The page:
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Film Review: Macbeth (2015)

A visually stunning and magnificent adaptation of Shakespeare’s Macbeth starring Michael Fassbender as the titular anti-hero, along with Marion Cotillard as Lady Macbeth, Paddy Considine as Banquo, Sean Harris as Macduff, and David Thewlis as King Duncan. After receiving a prophecy from three witches foretelling his future as king, Macbeth sets off on a bloody quest to ascend to the throne, but staying there requires another level of violence entirely. Consumed by guilt and unable to stop seeing enemies, Macbeth is slowly driven insane. Fate, guilt, madness, and a touch of the supernatural turn a story about a lust for power into a timeless, classic character study.

The vast and beautiful countryside of Scotland is transformed into a mysterious, otherworldly hellscape in this most recent adaptation and artful take on the Scottish play. With spectacular cinematography by Adam Arkapaw, as well as stellar costuming and makeup (blue eyeshadow has never looked more beautiful than a single, pale stripe across Cotillard’s lids), the supernatural elements of the story and Macbeth’s growing madness get to play on the screen, elevated as they are to the symbolic and unearthly. Frame after frame is beautifully composed with gorgeous light and fog effects that bring out the searing colours of the scenes and set an atmospheric stage for the actors. Fassbender takes on the role of Macbeth in a fresh and believable way, bringing to life the indecisive murderer turned haunted tyrant. Cotillard effortlessly holds the camera’s gaze with her performance of the cruel and controlling Lady Macbeth, her husband’s equal in every way. Uneven accents among the cast are a bit distracting (the minor characters have strong Scottish brogues but the leads, except for Thewlis, do not even attempt to pass for Scottish) but understandable for the sake of being able to hear the dialogue. Some scenes are also altered from the source text; for example, Lady Macbeth does not sleepwalk guiltily but instead goes away to commune with her dead child. Minor deviations notwithstanding, this arthouse take on Macbeth revitalizes the Bard and brings back the violence and intensity of the original play.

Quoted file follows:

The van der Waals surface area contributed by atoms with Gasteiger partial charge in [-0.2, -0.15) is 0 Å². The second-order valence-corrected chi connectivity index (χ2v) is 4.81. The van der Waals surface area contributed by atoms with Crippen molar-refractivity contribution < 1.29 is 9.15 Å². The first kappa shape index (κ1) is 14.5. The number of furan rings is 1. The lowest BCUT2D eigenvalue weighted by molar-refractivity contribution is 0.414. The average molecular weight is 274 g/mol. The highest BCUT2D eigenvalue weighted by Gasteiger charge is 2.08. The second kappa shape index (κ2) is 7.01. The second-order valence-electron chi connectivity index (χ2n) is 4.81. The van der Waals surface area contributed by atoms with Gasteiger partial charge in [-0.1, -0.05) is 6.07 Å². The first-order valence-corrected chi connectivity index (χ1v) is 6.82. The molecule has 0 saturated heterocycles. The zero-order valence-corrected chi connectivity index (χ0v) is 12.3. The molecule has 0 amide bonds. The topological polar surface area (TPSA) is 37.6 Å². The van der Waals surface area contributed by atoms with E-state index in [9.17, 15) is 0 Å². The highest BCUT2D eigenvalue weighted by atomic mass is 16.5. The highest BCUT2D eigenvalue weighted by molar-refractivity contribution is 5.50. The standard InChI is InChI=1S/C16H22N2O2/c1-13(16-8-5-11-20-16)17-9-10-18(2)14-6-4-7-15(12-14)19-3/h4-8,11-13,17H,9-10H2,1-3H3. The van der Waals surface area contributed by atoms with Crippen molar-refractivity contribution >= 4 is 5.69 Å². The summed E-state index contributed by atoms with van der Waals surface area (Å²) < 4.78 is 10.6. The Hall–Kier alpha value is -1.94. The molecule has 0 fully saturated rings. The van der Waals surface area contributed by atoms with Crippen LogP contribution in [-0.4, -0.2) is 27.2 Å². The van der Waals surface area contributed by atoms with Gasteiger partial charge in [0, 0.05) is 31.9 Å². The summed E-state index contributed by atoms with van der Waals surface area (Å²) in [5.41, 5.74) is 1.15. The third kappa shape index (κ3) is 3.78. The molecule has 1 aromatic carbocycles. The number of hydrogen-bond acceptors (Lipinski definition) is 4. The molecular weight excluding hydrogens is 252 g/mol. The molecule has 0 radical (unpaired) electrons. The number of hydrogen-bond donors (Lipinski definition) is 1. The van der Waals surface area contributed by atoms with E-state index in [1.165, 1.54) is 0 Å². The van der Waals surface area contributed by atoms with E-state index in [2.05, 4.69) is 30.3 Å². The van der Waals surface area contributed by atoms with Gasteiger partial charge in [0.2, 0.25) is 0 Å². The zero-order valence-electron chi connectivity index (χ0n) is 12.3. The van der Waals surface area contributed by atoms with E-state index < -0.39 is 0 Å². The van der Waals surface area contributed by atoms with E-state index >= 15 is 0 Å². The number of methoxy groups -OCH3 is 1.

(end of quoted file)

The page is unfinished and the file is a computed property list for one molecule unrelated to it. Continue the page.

Rating: 4.5 out of 5 stripes of charcoal-black war paint

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